Monday, 7 May 2007

Portfolio Magic ... 3+1 = 5!

If someone told you that you should buy for your investment portfolio a holding with low annual returns and high volatility of returns (wide swings from year to year, i.e. the "sleep at night" factor) would you not think that this is against common sense, that this would lower your overall returns and make the swings even worse? For example, why add an investment that increased on average 10.3% annually and with volatility of 24.3% (this is the standard deviation, the usual measure of volatility) to a portfolio that has a higher return of 13.7% annually with lower volatility of only 14.7%? Well, contrary to common sense, the marvels of diversification can make this worthwhile. Certain precise, though quite simple and understandable, circumstances that go to the heart of diversification, make this seemingly odd result come about. How does it work you ask?

The key is to combine investment assets that move, in the best case, in contrary directions – when one is going up the other is going down and vice versa. Beneficial, but less so, is the case where the assets move randomly or independently – sometimes together, sometimes in opposite directions. There is still benefit when the assets tend to move together, but not all the time, in a weak positive relationship. Most of the investment assets that can easily be bought by the average investor tend to fall into the last category so it isn't possible to build a high return portfolio with zero volatility but the improvement can be considerable.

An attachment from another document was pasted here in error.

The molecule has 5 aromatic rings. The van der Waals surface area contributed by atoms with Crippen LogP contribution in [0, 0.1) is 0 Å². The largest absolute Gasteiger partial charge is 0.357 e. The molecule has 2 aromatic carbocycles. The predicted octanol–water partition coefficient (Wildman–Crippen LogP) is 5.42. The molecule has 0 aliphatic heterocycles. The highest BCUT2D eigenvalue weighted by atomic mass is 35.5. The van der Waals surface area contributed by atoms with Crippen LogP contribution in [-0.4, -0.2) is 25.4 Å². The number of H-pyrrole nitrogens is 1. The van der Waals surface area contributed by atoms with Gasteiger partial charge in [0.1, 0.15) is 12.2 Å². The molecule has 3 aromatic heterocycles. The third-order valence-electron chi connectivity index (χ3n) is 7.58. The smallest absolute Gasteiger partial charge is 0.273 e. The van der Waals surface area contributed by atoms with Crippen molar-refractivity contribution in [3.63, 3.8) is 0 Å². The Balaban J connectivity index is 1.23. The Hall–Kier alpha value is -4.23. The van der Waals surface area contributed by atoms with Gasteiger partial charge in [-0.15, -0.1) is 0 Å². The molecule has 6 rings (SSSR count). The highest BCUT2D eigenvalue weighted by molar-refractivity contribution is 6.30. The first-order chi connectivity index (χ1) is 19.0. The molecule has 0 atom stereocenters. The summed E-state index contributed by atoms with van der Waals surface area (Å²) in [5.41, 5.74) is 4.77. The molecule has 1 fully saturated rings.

Let's continue with the example, which comes from Roger Gibson's fine book, Asset Allocation. The mystery low return/high volatility asset is the Goldman Sachs Commodity Index and the portfolio is a combination of the S&P 500, the MSCI Europe, Australia and Far East Index and the (US) National Association of Real Estate Investment Trusts Equity Index. Gibson shows in chapter 8 that over the period 1972 to 1998, the combination of the four holdings would have increased returns a little, from 13.7% to 13.8%, and reduced volatility a lot, from 14.7% to 10.6%. The reason again for this remarkable result is again, that when commodities go up the others go down and vice versa, even though over the long term, all of them go up. To cap it all, each asset on its own, underperformed the combination of all four. That's the power of diversification.

An investment category that moves differently from others is termed an asset class. So what are the asset classes that can/should be combined in a portfolio that maximizes returns while minimizing volatility? The main ones identified by finance researchers are:

  • cash / Treasury bills

  • bonds, with further useful (i.e. with diversification benefits) subdivisions into corporate, government and international

  • equities, with useful subdivisions into large cap, small cap, value, international Europe, EAFE and emerging markets

  • real estate, purchasable primarily in the form of REITs, though one's home can be considered an investment to a degree